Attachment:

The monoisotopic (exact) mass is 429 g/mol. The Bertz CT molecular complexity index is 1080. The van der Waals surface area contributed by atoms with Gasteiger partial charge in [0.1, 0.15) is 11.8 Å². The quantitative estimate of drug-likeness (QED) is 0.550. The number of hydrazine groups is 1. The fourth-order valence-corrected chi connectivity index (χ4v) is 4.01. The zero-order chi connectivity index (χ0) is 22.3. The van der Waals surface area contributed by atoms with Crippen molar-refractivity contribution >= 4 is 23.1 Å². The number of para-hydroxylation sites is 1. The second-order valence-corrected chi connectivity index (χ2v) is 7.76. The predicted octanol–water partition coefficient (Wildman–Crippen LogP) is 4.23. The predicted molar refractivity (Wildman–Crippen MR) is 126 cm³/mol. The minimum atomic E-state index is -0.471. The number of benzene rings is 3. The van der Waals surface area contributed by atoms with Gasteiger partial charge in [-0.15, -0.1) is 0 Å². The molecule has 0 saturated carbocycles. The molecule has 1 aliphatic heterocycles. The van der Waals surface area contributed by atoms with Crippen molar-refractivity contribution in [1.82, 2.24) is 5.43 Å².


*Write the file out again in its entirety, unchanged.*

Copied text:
The monoisotopic (exact) mass is 429 g/mol. The Bertz CT molecular complexity index is 1080. The van der Waals surface area contributed by atoms with Gasteiger partial charge in [0.1, 0.15) is 11.8 Å². The quantitative estimate of drug-likeness (QED) is 0.550. The number of hydrazine groups is 1. The fourth-order valence-corrected chi connectivity index (χ4v) is 4.01. The zero-order chi connectivity index (χ0) is 22.3. The van der Waals surface area contributed by atoms with Crippen molar-refractivity contribution >= 4 is 23.1 Å². The number of para-hydroxylation sites is 1. The second-order valence-corrected chi connectivity index (χ2v) is 7.76. The predicted octanol–water partition coefficient (Wildman–Crippen LogP) is 4.23. The predicted molar refractivity (Wildman–Crippen MR) is 126 cm³/mol. The minimum atomic E-state index is -0.471. The number of benzene rings is 3. The van der Waals surface area contributed by atoms with Gasteiger partial charge in [-0.15, -0.1) is 0 Å². The molecule has 0 saturated carbocycles. The molecule has 1 aliphatic heterocycles. The van der Waals surface area contributed by atoms with Crippen molar-refractivity contribution in [1.82, 2.24) is 5.43 Å².